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Abstract: Case Reports |

Limited Wegner’s Granulomatosis A Case Report of Diagnosis and Successful Treatment of Subglottic Stenosis FREE TO VIEW

Srikumar Mallick, MBBS*; Amar Shimel, MRCP; Ricky Jones, FRCP; Sudipta Roy, MBChB
Author and Funding Information

Warwick General Hospital, Warwick, England


Chest


Chest. 2004;126(4_MeetingAbstracts):1001S-1002S. doi:10.1378/chest.126.4_MeetingAbstracts.1001S
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INTRODUCTION:  We describe a case of limited Wegner’s Granulomatosis, without lung or renal involvement, with a negative ANCA who presented with subglottic stenosis.

CASE PRESENTATION:  A 37 year old non-smoking male machine operator who used to be a active sportsman presented with increasing breathlessness for over a year and intermittent epistaxis for two years. Breathlessness was associated with noisy breathing. There was no history of rhinitis, oral ulcers, joint pain or urinary symptoms. His peak flow six months ago was 300litres/s and was diagnosed with asthma. He was started on bronchodilators with no improvement in his symptoms. His PEFR dropped progressively and irreversibly down to 250litres/s. One month earlier he reported to A&E department for increased breathlessness and was treated as exacerbation of asthma and was discharged on a course of steroids and antibiotics.As his symptoms worsened he was referred to the respiratory clinic. On physical examination, he was found to have nasal crusting and ulceration. Chest auscultation revealed inspiratory stridor. There was no oral ulcer or skin lesion suggestive of vasculitis or erythema nodosum. Systemic examination was unremarkable. Flow volume loop was consistent with fixed airway obstruction (picture). He was referred to otorhinolaryngology team. Nasoendoscopy showed ulcerated lesions with crusting and bleeding in the nose and subglottic stenosis (picture ). Initial investigation showed normal FBC, U&E, LFT’s and CRP. His urine analysis was negative for casts or red cells. Rheumatoid factor, ANA, ANCA were negative. Serum ACE level was within normal range. Chest x-ray was normal. CT scan of upper airway and neck showed localised soft-tissue thickening at the level of vocal cords causing moderate irregular narrowing of the airway. No abnormality was demonstrated on HRCT scan of thorax. For protection of the airway and to alleviate symptoms urgent surgical tracheostomy was done under local anaesthesia followed by laryngoscopy and biopsy. Biopsy appearances showed mixed acute and chronic inflammation with poorly formed granuloma and involvement of blood vessels. The appearances were keeping with Wegener’s granulomatosis From the history and biopsy findings the patient was diagnosed with limited Wegener’s granulomatosis. He was started on oral prednisolone 60 mg daily and intravenous Cyclophosphamide. Within five days he started feeling a lot better. Repeat laryngoscopy on 7th day showed significant improvement. Finally he was decannulated on the 15th day post admission. He was discharged on reducing dose of prednisolone and monthly cyclophosphamide infusion.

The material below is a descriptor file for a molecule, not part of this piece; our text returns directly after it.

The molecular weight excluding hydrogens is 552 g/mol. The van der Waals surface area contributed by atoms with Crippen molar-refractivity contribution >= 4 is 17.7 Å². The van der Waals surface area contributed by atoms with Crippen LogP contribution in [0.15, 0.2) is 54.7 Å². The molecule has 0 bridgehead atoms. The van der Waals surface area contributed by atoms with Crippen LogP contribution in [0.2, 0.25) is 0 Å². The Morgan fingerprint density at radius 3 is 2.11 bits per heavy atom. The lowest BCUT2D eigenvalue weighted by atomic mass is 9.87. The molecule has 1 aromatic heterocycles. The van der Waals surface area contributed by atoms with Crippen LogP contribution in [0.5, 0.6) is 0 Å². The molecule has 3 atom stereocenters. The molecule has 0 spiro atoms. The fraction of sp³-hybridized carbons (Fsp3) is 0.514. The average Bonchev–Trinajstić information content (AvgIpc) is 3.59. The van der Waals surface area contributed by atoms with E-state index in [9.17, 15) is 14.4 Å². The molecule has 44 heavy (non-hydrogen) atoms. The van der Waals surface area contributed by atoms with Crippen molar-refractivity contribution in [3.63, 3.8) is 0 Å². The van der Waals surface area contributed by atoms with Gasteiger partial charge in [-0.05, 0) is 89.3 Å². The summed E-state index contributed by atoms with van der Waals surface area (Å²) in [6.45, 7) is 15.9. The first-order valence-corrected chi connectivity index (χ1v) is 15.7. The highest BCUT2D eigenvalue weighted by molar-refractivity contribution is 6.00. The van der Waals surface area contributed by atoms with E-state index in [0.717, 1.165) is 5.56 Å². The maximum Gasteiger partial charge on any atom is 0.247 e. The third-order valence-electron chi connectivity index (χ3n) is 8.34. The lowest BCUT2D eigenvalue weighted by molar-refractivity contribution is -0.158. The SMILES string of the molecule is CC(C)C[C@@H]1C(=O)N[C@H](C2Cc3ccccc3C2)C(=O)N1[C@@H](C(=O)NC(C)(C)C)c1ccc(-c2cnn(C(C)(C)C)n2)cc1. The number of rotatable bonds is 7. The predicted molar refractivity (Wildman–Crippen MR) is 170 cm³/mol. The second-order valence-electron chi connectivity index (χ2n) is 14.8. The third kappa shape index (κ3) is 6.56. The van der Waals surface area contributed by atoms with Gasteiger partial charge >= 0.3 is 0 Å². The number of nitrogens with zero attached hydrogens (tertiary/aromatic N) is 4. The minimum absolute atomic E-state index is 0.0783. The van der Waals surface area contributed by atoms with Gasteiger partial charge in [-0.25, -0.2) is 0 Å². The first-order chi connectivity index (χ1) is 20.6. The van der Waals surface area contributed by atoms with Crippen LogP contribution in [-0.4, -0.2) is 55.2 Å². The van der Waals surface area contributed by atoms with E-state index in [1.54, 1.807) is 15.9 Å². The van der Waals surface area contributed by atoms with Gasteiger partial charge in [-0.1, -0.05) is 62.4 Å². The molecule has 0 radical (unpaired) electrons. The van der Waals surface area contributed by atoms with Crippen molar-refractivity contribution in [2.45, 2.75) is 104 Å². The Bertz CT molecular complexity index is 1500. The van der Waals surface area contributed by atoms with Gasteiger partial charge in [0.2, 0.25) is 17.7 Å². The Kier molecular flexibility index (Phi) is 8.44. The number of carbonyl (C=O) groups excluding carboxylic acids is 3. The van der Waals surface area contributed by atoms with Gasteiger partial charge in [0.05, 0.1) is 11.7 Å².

DISCUSSIONS:  Causes of subglottic stenosis are intubation and blunt external trauma. Other non-traumatic and non-neoplastic causes include infection, WG, relapsing polychondritis, laryngeal sarcoidosis, gastro-oesophageal reflux1 and amyloidosis. WG is a disease manifested by necrotising granuloma of the upper respiratory tract(60–80%), Lung (>90% of cases),renal involvement (70% of cases). Isolated laryngotracheal disease is rare2. Most patients present in their 30s and 40s. In the past WG was almost always fatal,mean survival being 5 months. Treatment with steroids and cyclophosphamide has resulted in a 5 year survival rate approaching 95%. Subglottic stenosis from WG is managed with medical therapy. Surgical management (in those who remain symptomatic) includes intralesional steroid, manual dialatations, CO2 laser excision and open laryngotracheoplasty.

CONCLUSION:  Not all noisy breathing is asthma. Stridor is a critical sign which needs urgent attention. Limited WG can present without lung or renal involvement and with a negative ANCA test. Early diagnosis is important to prevent complications like subglottic stenosis which can be life threatening3.

DISCLOSURE:  S. Mallick, None.

Wednesday, October 27, 2004

2:00 PM - 3:30 PM

References

Bain WM, Harrington JW, et al. Head and neck manifestations of gastrooesophageal reflux.Laryngoscope1983;94:516–519.
 
Mcdonald TJ, Neel HB, et al. WG of the subglottis and the upper portion of the trachea.AnnOtolRhinolLaryngol.1982Nov-Dec;91(6pt-1)588–92.
 
Wojciechowski I, Piotrowski S, et al. The case of WG of the nose larynx and ear.OtolaryngolPol.2001;55(3):323–6.
 

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References

Bain WM, Harrington JW, et al. Head and neck manifestations of gastrooesophageal reflux.Laryngoscope1983;94:516–519.
 
Mcdonald TJ, Neel HB, et al. WG of the subglottis and the upper portion of the trachea.AnnOtolRhinolLaryngol.1982Nov-Dec;91(6pt-1)588–92.
 
Wojciechowski I, Piotrowski S, et al. The case of WG of the nose larynx and ear.OtolaryngolPol.2001;55(3):323–6.
 
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